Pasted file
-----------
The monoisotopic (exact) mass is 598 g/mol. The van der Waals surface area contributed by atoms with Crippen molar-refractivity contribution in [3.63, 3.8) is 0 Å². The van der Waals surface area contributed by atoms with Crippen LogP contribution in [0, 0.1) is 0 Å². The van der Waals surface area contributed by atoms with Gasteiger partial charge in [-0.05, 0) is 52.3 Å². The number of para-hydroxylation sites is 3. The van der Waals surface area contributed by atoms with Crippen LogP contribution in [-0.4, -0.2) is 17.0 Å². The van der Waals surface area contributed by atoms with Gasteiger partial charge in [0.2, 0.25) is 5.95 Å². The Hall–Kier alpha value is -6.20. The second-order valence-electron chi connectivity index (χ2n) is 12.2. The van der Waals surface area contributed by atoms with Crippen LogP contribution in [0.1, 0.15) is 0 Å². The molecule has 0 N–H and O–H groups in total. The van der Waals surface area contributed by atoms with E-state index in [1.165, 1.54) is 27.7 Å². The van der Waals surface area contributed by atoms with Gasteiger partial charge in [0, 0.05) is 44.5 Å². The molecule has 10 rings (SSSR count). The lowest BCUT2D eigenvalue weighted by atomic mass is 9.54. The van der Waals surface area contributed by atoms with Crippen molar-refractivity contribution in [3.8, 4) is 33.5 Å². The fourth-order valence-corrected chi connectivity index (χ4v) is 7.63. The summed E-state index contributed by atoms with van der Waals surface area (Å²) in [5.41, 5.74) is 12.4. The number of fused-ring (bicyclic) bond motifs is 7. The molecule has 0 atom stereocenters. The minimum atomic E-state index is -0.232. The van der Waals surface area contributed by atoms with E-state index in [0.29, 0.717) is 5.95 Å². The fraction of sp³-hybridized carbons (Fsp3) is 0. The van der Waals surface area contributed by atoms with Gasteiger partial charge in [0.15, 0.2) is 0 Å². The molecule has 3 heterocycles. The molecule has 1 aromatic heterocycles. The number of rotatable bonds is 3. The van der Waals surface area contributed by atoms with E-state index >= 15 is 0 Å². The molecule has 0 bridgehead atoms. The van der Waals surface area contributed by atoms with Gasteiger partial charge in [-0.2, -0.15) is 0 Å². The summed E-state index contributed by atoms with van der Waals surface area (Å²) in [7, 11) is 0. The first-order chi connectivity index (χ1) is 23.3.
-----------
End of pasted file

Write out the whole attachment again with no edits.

The monoisotopic (exact) mass is 598 g/mol. The van der Waals surface area contributed by atoms with Crippen molar-refractivity contribution in [3.63, 3.8) is 0 Å². The van der Waals surface area contributed by atoms with Crippen LogP contribution in [0, 0.1) is 0 Å². The van der Waals surface area contributed by atoms with Gasteiger partial charge in [-0.05, 0) is 52.3 Å². The number of para-hydroxylation sites is 3. The van der Waals surface area contributed by atoms with Crippen LogP contribution in [-0.4, -0.2) is 17.0 Å². The van der Waals surface area contributed by atoms with Gasteiger partial charge in [0.2, 0.25) is 5.95 Å². The Hall–Kier alpha value is -6.20. The second-order valence-electron chi connectivity index (χ2n) is 12.2. The van der Waals surface area contributed by atoms with Crippen LogP contribution in [0.1, 0.15) is 0 Å². The molecule has 0 N–H and O–H groups in total. The van der Waals surface area contributed by atoms with E-state index in [1.165, 1.54) is 27.7 Å². The van der Waals surface area contributed by atoms with Gasteiger partial charge in [0, 0.05) is 44.5 Å². The molecule has 10 rings (SSSR count). The lowest BCUT2D eigenvalue weighted by atomic mass is 9.54. The van der Waals surface area contributed by atoms with Crippen molar-refractivity contribution in [3.8, 4) is 33.5 Å². The fourth-order valence-corrected chi connectivity index (χ4v) is 7.63. The summed E-state index contributed by atoms with van der Waals surface area (Å²) in [5.41, 5.74) is 12.4. The number of fused-ring (bicyclic) bond motifs is 7. The molecule has 0 atom stereocenters. The minimum atomic E-state index is -0.232. The van der Waals surface area contributed by atoms with E-state index in [0.29, 0.717) is 5.95 Å². The fraction of sp³-hybridized carbons (Fsp3) is 0. The van der Waals surface area contributed by atoms with Gasteiger partial charge in [0.15, 0.2) is 0 Å². The molecule has 3 heterocycles. The molecule has 1 aromatic heterocycles. The number of rotatable bonds is 3. The van der Waals surface area contributed by atoms with E-state index >= 15 is 0 Å². The molecule has 0 bridgehead atoms. The van der Waals surface area contributed by atoms with Gasteiger partial charge in [-0.2, -0.15) is 0 Å². The summed E-state index contributed by atoms with van der Waals surface area (Å²) in [7, 11) is 0. The first-order chi connectivity index (χ1) is 23.3.